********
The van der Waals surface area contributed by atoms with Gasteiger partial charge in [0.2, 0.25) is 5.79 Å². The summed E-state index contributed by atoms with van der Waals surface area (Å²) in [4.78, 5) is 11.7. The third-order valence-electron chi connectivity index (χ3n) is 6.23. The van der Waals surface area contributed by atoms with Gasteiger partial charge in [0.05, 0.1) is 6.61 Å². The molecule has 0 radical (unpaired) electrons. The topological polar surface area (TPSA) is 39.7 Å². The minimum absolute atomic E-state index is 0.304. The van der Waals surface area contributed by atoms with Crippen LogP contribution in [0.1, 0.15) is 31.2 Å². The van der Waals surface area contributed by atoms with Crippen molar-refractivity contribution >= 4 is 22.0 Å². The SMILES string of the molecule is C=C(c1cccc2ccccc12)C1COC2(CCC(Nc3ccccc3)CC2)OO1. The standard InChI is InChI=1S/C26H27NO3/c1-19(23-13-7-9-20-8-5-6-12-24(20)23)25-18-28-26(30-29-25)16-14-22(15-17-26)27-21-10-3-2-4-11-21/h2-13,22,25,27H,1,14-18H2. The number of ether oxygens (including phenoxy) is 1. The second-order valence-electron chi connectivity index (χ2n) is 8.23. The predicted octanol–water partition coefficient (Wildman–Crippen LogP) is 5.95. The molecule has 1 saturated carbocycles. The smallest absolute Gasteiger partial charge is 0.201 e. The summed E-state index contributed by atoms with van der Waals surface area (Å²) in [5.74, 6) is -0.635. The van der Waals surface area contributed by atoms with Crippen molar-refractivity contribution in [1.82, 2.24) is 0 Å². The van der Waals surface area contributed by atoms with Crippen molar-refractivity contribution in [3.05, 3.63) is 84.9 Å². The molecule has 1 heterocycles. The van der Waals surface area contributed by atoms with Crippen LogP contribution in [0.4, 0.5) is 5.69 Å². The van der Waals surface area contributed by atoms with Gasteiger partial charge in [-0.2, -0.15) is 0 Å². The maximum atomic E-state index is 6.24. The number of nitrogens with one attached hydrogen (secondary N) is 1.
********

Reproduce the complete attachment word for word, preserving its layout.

The van der Waals surface area contributed by atoms with Gasteiger partial charge in [0.2, 0.25) is 5.79 Å². The summed E-state index contributed by atoms with van der Waals surface area (Å²) in [4.78, 5) is 11.7. The third-order valence-electron chi connectivity index (χ3n) is 6.23. The van der Waals surface area contributed by atoms with Gasteiger partial charge in [0.05, 0.1) is 6.61 Å². The molecule has 0 radical (unpaired) electrons. The topological polar surface area (TPSA) is 39.7 Å². The minimum absolute atomic E-state index is 0.304. The van der Waals surface area contributed by atoms with Crippen LogP contribution in [0.1, 0.15) is 31.2 Å². The van der Waals surface area contributed by atoms with Crippen molar-refractivity contribution >= 4 is 22.0 Å². The SMILES string of the molecule is C=C(c1cccc2ccccc12)C1COC2(CCC(Nc3ccccc3)CC2)OO1. The standard InChI is InChI=1S/C26H27NO3/c1-19(23-13-7-9-20-8-5-6-12-24(20)23)25-18-28-26(30-29-25)16-14-22(15-17-26)27-21-10-3-2-4-11-21/h2-13,22,25,27H,1,14-18H2. The number of ether oxygens (including phenoxy) is 1. The second-order valence-electron chi connectivity index (χ2n) is 8.23. The predicted octanol–water partition coefficient (Wildman–Crippen LogP) is 5.95. The molecule has 1 saturated carbocycles. The smallest absolute Gasteiger partial charge is 0.201 e. The summed E-state index contributed by atoms with van der Waals surface area (Å²) in [5.74, 6) is -0.635. The van der Waals surface area contributed by atoms with Crippen molar-refractivity contribution in [1.82, 2.24) is 0 Å². The van der Waals surface area contributed by atoms with Crippen molar-refractivity contribution in [3.05, 3.63) is 84.9 Å². The molecule has 1 heterocycles. The van der Waals surface area contributed by atoms with Crippen LogP contribution in [0.4, 0.5) is 5.69 Å². The van der Waals surface area contributed by atoms with Gasteiger partial charge in [-0.2, -0.15) is 0 Å². The maximum atomic E-state index is 6.24. The number of nitrogens with one attached hydrogen (secondary N) is 1.